He established a charity called #HartnellDown that supported children and was known for such comical events as hilariously interacting with a Pittsburgh Penguins fan dressed as Hulk Hogan during a playoff round and throwing his gloves at an opposing player to try to stop a breakaway.
However, he will need to bring more than just his charm and stories from the good old days to the broadcast. Hartnell must add sharp tactical analysis and provide positive and negative comments about the team and its hometown players. That is what viewers came to expect and enjoy when watching Therien and Cohen, who didn’t hold back on calling out players, even stars, who didn’t play well.
As long as Hartnell can remain objective and critical, expect him to make a smooth transition to the telecast.
It’s probably safe to argue that Therien, who is also known locally by his nickname “Bundy,” gained more popularity and acclaim as a broadcaster than he did as a Flyers blueliner for 11 years. Despite a successful career (he finished with a plus-126 in plus/minus), many fans and media members felt he never reached his full potential as a player.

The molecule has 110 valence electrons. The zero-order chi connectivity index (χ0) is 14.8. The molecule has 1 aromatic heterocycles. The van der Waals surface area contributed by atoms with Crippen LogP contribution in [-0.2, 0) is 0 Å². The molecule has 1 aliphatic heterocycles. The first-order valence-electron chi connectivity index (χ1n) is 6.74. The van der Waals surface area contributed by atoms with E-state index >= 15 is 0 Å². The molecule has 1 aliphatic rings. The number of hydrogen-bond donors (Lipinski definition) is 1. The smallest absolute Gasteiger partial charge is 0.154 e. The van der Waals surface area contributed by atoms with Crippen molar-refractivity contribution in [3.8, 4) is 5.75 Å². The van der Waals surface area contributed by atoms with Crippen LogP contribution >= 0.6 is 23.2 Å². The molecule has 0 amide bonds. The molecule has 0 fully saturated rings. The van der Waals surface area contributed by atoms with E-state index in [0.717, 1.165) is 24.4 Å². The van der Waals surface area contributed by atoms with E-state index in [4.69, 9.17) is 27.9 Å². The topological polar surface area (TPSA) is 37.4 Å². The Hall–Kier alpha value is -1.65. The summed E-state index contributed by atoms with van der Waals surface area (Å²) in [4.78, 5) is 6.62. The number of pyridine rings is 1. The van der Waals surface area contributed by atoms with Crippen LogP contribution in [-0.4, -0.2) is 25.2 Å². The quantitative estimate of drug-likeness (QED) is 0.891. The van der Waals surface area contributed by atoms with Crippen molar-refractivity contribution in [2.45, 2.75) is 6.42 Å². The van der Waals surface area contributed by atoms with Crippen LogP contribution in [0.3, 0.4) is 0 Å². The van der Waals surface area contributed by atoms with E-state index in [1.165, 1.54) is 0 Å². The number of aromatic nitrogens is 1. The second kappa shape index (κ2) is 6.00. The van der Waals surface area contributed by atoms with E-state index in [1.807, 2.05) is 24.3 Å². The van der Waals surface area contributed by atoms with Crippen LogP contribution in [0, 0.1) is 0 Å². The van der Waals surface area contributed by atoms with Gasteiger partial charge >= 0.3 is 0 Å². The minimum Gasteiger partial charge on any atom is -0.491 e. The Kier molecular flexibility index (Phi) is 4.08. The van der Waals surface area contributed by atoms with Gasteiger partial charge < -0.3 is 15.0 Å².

However, Therien quickly developed into an excellent analyst. He joined the radio team as a color commentator alongside play-by-play announcer Tim Saunders shortly after retiring in 2006. The former third-round pick became the “Inside- the-Glass” reporter from 2014-2018, when he worked in a booth between the team benches and gave an ice-level report.
Over the last two seasons, Therien was moved into the studio for the pregame and postgame shows, where his skills were probably best utilized. Viewers saw and heard his frustration after a lackluster effort and fans respected his unbiased analysis. He also wrote columns for NHL.com.
When the news broke of his departure, Therien posted a video on Twitter stating he is ready to begin a new project that has nothing to do with hockey. It’s good to hear he has plans for the future, but hockey fans have lost an excellent hockey commentator and analyst.